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Deafness facts for kids

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Alexander Graham Bell and his Scott Circle School
Alexander Graham Bell with teachers and students of the Scott Circle School for deaf children, Washington, D.C., 1883

Deafness is defined as a degree of hearing loss such that a person is unable to understand speech, even in the presence of amplification. In profound deafness, even the highest intensity sounds produced by an audiometer (an instrument used to measure hearing by producing pure tone sounds through a range of frequencies) may not be detected. In total deafness, no sounds at all, regardless of amplification or method of production, can be heard.

Deaf culture refers to a tight-knit cultural group of people whose primary language is signed, and who practice social and cultural norms which are distinct from those of the surrounding hearing community. This community does not automatically include all those who are clinically or legally deaf, nor does it exclude every hearing person. It includes any person or persons who "identifies him/herself as a member of the Deaf community, and other members accept that person as a part of the community, an example being children of deaf adults with normal hearing ability.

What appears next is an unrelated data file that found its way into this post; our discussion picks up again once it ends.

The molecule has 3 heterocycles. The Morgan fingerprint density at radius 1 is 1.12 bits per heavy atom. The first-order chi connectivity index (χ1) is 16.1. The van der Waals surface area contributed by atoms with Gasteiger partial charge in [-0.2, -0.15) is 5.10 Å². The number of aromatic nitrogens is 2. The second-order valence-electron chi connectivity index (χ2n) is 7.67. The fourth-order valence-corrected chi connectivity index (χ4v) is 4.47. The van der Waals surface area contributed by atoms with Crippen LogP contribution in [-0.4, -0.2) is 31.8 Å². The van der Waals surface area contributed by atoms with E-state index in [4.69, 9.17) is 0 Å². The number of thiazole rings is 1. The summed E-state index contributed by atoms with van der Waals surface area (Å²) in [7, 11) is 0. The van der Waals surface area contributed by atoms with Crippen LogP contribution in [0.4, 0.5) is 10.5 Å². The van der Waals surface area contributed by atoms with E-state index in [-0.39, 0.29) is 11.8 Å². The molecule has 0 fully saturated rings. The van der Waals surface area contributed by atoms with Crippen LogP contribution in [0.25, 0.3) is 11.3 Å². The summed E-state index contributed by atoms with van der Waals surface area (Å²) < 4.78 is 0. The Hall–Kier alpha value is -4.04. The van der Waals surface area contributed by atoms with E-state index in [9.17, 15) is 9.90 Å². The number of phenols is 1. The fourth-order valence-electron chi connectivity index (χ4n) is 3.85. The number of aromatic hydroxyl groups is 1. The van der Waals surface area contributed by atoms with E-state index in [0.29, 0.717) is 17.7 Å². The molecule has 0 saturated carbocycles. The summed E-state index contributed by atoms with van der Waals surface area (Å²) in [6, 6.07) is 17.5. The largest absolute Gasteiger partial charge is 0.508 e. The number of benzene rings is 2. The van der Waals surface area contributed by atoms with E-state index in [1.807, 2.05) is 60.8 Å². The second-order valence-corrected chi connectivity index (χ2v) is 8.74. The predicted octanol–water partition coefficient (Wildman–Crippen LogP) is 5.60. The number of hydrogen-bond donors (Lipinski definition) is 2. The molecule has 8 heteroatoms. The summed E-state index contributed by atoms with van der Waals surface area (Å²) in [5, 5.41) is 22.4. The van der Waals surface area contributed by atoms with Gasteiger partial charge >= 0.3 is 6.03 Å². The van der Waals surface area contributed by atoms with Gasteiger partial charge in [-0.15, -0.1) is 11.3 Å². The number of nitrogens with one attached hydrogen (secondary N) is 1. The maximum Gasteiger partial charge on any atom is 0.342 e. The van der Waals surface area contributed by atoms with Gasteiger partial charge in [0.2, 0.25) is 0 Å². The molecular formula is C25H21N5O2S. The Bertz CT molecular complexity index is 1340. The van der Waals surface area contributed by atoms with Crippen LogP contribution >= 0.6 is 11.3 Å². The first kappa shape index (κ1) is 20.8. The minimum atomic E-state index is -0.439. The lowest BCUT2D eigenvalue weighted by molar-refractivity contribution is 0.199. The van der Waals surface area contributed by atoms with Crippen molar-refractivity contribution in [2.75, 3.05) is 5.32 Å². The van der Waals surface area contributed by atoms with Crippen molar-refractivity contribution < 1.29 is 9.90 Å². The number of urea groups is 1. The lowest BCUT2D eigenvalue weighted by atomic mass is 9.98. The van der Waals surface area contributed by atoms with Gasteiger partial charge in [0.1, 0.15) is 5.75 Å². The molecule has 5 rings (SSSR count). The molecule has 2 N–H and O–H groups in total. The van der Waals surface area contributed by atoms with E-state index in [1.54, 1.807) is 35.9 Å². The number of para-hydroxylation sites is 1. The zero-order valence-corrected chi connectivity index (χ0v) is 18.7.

It includes the set of social beliefs, behaviors, art, literary traditions, history, values, and shared institutions of communities that are influenced by deafness and which use sign languages as the main means of communication.

Members of the Deaf community tend to view deafness as a difference in human experience rather than a disability or disease.

Neurologically, language is processed in the same areas of the brain whether one is deaf or hearing.

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